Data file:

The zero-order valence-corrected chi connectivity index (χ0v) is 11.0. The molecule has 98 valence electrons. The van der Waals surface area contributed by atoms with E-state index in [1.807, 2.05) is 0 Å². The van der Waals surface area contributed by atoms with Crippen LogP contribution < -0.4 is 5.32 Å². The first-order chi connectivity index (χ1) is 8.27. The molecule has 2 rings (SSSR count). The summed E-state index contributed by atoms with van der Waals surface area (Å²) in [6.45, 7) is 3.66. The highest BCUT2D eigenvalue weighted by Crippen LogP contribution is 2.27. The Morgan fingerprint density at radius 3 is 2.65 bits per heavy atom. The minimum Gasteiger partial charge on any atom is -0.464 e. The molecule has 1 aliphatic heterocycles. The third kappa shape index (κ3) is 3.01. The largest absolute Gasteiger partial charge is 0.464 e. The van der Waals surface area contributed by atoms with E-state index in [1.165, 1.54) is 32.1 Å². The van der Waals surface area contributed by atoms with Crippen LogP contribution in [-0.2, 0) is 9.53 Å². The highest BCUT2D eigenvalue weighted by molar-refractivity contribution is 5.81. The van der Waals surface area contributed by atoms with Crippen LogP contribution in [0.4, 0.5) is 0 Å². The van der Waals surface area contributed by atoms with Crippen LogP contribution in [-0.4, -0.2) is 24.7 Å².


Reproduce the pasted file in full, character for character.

The zero-order valence-corrected chi connectivity index (χ0v) is 11.0. The molecule has 98 valence electrons. The van der Waals surface area contributed by atoms with E-state index in [1.807, 2.05) is 0 Å². The van der Waals surface area contributed by atoms with Crippen LogP contribution < -0.4 is 5.32 Å². The first-order chi connectivity index (χ1) is 8.27. The molecule has 2 rings (SSSR count). The summed E-state index contributed by atoms with van der Waals surface area (Å²) in [6.45, 7) is 3.66. The highest BCUT2D eigenvalue weighted by Crippen LogP contribution is 2.27. The Morgan fingerprint density at radius 3 is 2.65 bits per heavy atom. The minimum Gasteiger partial charge on any atom is -0.464 e. The molecule has 1 aliphatic heterocycles. The third kappa shape index (κ3) is 3.01. The largest absolute Gasteiger partial charge is 0.464 e. The van der Waals surface area contributed by atoms with E-state index in [1.165, 1.54) is 32.1 Å². The van der Waals surface area contributed by atoms with Crippen LogP contribution in [-0.2, 0) is 9.53 Å². The highest BCUT2D eigenvalue weighted by molar-refractivity contribution is 5.81. The van der Waals surface area contributed by atoms with Crippen LogP contribution in [0.4, 0.5) is 0 Å². The van der Waals surface area contributed by atoms with Crippen LogP contribution in [-0.4, -0.2) is 24.7 Å².